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Americans, seizure, government, enforcement agencies, drug, DEAGOVERNMENT SEIZURE--JUST CAUSE?? Reprinted from Volume 1, Issue 4, FLASHPOINTAmericans, seizure, government, enforcement agencies, drug, DEA

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Americans have been brought up to believe that they need not fear laws and actions of government officials if they have done no wrong. Certainly, the citizens reasons, our government agencies would not infringe upon the rights of honest citizens! Yet, greed has reared it's head, and some law enforcement agencies , hungry for cash in the wake of declining tax dollars are on a power trip and seizure spree.

The Jones' family of Nashville have owned and operated a nursery business many years. On February 27, 1991, Willie Jones made a cash purchase of an American Airline ticket to Houston. He carried $9600 profits from the previous years business to purchase flowers and shrubs.

The ticket agent alert ed officers that a large black man had paid for his ticket in bills. An unusual practice, but certainly not illegal. Because of his cash purchase, and because he fit the 'profile' of what a drug dealer is supposed to look like, they believed he was buying and selling drugs.

Jones was not charged, but the officers kept his money. He received a receipt in exchange. Jones has never been charged, yet, his money has never been returned.

What is a drug dealer 'profile?

A 'profile' frequently depends upon the agent or officer in charge or the district where apprehension is made. In many cases a 'profile' begins with a minority.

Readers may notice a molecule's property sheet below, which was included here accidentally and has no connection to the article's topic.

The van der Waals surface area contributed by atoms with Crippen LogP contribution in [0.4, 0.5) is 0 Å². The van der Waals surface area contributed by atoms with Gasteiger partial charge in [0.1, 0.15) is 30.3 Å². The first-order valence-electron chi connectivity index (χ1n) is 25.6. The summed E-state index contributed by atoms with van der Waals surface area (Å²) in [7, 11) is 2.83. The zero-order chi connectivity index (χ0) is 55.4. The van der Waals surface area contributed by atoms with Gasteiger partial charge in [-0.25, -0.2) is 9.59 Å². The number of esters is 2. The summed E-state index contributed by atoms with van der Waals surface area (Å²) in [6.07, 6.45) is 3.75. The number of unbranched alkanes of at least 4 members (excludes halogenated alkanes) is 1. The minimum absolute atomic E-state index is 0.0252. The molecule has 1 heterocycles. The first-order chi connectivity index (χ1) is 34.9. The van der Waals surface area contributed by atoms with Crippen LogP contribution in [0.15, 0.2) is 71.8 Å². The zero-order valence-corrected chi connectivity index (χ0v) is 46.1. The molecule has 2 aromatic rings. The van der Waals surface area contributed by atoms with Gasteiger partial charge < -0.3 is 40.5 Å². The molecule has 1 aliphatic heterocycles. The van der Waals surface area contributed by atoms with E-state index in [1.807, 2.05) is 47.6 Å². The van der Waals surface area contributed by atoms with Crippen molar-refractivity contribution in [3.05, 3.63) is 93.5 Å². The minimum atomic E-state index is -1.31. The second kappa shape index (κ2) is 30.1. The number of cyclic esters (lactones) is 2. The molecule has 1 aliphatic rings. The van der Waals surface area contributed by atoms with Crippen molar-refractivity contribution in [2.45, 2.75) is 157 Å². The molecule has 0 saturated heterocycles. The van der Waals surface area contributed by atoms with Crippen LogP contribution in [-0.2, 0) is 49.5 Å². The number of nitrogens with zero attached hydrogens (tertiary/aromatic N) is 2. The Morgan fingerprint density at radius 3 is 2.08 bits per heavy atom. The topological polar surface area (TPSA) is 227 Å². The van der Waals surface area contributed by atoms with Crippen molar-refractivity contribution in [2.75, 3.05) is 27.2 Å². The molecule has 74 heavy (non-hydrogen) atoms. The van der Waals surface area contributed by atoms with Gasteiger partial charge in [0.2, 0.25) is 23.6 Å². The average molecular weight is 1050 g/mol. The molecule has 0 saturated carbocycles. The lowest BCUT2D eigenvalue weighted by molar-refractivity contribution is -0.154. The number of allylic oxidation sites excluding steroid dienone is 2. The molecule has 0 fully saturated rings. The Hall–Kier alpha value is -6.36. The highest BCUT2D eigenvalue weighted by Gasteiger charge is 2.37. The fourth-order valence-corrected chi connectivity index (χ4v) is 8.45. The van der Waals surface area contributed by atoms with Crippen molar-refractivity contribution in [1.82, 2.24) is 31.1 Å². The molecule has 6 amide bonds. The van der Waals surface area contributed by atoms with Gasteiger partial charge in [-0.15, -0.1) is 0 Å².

A Pittsburgh Press investigation indicated that of 121 drug courier stops, where money was seized, and no drugs were discovered, 77 percent were Asian, Black, or Hispanic.

Traits used as guideline by DEA drug task force may depend upon where you live. Agents in Illinois are told it's suspicious if their subjects are among the first people off the plane. They are in a hurry.

Michigan agents are informed the last person off the plane is suspicious because the suspect is trying to appear nonchalant.

In Ohio, agents are told suspicion should surface when suspects deplane in the middle of a group because they are probably attempting to lose themselves in a crowd.

A person may become suspect, if they appear nervous, looks around, paces, sneaks a peek at their watch, makes a phone call, carries too much, or not enough baggage, doesn't look as if they 'belong', appear nonprofessional while flying first class, have a cellular phone or pager, etc. etc.

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Americans, seizure, government, enforcement agencies, drug, DEA